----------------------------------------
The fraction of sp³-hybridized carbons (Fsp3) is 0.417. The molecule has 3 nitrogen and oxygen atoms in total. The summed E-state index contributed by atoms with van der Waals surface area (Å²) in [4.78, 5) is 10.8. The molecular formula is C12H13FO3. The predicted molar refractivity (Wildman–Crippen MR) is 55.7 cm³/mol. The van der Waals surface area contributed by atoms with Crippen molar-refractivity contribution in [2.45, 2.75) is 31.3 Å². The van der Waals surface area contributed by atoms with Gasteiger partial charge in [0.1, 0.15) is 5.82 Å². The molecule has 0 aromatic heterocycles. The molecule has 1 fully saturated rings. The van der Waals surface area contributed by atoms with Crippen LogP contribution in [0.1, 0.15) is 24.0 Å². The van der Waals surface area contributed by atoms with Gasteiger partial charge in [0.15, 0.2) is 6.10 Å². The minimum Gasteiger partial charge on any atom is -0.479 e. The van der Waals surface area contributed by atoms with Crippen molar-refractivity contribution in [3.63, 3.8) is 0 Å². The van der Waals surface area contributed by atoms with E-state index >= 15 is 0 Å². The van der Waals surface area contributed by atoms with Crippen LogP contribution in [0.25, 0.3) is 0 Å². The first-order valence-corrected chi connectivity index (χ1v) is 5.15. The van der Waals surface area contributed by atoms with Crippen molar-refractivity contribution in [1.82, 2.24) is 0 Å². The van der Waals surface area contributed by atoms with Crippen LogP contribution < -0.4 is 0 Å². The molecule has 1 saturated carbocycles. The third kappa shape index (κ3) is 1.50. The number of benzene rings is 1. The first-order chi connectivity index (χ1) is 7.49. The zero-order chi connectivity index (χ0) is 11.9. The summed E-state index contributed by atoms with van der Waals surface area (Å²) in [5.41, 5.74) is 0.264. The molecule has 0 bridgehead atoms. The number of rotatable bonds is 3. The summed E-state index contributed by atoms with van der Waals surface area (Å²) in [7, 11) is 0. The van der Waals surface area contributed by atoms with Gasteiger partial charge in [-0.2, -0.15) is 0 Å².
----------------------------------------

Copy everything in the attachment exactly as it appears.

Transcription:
The fraction of sp³-hybridized carbons (Fsp3) is 0.417. The molecule has 3 nitrogen and oxygen atoms in total. The summed E-state index contributed by atoms with van der Waals surface area (Å²) in [4.78, 5) is 10.8. The molecular formula is C12H13FO3. The predicted molar refractivity (Wildman–Crippen MR) is 55.7 cm³/mol. The van der Waals surface area contributed by atoms with Crippen molar-refractivity contribution in [2.45, 2.75) is 31.3 Å². The van der Waals surface area contributed by atoms with Gasteiger partial charge in [0.1, 0.15) is 5.82 Å². The molecule has 0 aromatic heterocycles. The molecule has 1 fully saturated rings. The van der Waals surface area contributed by atoms with Crippen LogP contribution in [0.1, 0.15) is 24.0 Å². The van der Waals surface area contributed by atoms with Gasteiger partial charge in [0.15, 0.2) is 6.10 Å². The minimum Gasteiger partial charge on any atom is -0.479 e. The van der Waals surface area contributed by atoms with Crippen molar-refractivity contribution in [3.63, 3.8) is 0 Å². The van der Waals surface area contributed by atoms with E-state index >= 15 is 0 Å². The van der Waals surface area contributed by atoms with Crippen LogP contribution in [0.25, 0.3) is 0 Å². The first-order valence-corrected chi connectivity index (χ1v) is 5.15. The van der Waals surface area contributed by atoms with Crippen molar-refractivity contribution in [1.82, 2.24) is 0 Å². The van der Waals surface area contributed by atoms with Crippen LogP contribution < -0.4 is 0 Å². The molecule has 1 saturated carbocycles. The third kappa shape index (κ3) is 1.50. The number of benzene rings is 1. The first-order chi connectivity index (χ1) is 7.49. The zero-order chi connectivity index (χ0) is 11.9. The summed E-state index contributed by atoms with van der Waals surface area (Å²) in [5.41, 5.74) is 0.264. The molecule has 0 bridgehead atoms. The number of rotatable bonds is 3. The summed E-state index contributed by atoms with van der Waals surface area (Å²) in [7, 11) is 0. The van der Waals surface area contributed by atoms with Gasteiger partial charge in [-0.2, -0.15) is 0 Å².